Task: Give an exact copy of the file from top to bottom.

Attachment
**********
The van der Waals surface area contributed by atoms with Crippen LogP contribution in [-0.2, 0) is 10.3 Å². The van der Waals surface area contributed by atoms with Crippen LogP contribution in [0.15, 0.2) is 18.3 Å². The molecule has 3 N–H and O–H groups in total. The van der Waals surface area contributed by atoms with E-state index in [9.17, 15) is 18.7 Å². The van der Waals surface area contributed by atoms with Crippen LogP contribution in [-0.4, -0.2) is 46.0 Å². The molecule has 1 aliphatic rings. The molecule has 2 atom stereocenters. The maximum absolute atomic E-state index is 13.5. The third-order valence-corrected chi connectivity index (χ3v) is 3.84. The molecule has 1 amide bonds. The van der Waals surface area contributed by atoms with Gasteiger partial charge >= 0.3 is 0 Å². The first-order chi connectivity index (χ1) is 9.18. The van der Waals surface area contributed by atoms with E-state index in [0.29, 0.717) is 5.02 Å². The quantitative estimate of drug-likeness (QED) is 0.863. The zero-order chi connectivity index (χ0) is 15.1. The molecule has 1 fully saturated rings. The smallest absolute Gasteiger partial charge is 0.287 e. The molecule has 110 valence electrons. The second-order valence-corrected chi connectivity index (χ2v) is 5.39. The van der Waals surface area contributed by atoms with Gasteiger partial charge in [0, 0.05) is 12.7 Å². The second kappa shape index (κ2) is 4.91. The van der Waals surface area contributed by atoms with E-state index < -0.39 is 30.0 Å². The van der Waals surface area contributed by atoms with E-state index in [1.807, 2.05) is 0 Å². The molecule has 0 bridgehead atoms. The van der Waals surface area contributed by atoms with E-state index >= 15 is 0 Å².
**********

The van der Waals surface area contributed by atoms with Crippen LogP contribution in [-0.2, 0) is 10.3 Å². The van der Waals surface area contributed by atoms with Crippen LogP contribution in [0.15, 0.2) is 18.3 Å². The molecule has 3 N–H and O–H groups in total. The van der Waals surface area contributed by atoms with E-state index in [9.17, 15) is 18.7 Å². The van der Waals surface area contributed by atoms with Crippen LogP contribution in [-0.4, -0.2) is 46.0 Å². The molecule has 1 aliphatic rings. The molecule has 2 atom stereocenters. The maximum absolute atomic E-state index is 13.5. The third-order valence-corrected chi connectivity index (χ3v) is 3.84. The molecule has 1 amide bonds. The van der Waals surface area contributed by atoms with Gasteiger partial charge >= 0.3 is 0 Å². The first-order chi connectivity index (χ1) is 9.18. The van der Waals surface area contributed by atoms with E-state index in [0.29, 0.717) is 5.02 Å². The quantitative estimate of drug-likeness (QED) is 0.863. The zero-order chi connectivity index (χ0) is 15.1. The molecule has 1 fully saturated rings. The smallest absolute Gasteiger partial charge is 0.287 e. The molecule has 110 valence electrons. The second-order valence-corrected chi connectivity index (χ2v) is 5.39. The van der Waals surface area contributed by atoms with Gasteiger partial charge in [0, 0.05) is 12.7 Å². The second kappa shape index (κ2) is 4.91. The van der Waals surface area contributed by atoms with E-state index < -0.39 is 30.0 Å². The van der Waals surface area contributed by atoms with E-state index in [1.807, 2.05) is 0 Å². The molecule has 0 bridgehead atoms. The van der Waals surface area contributed by atoms with E-state index >= 15 is 0 Å².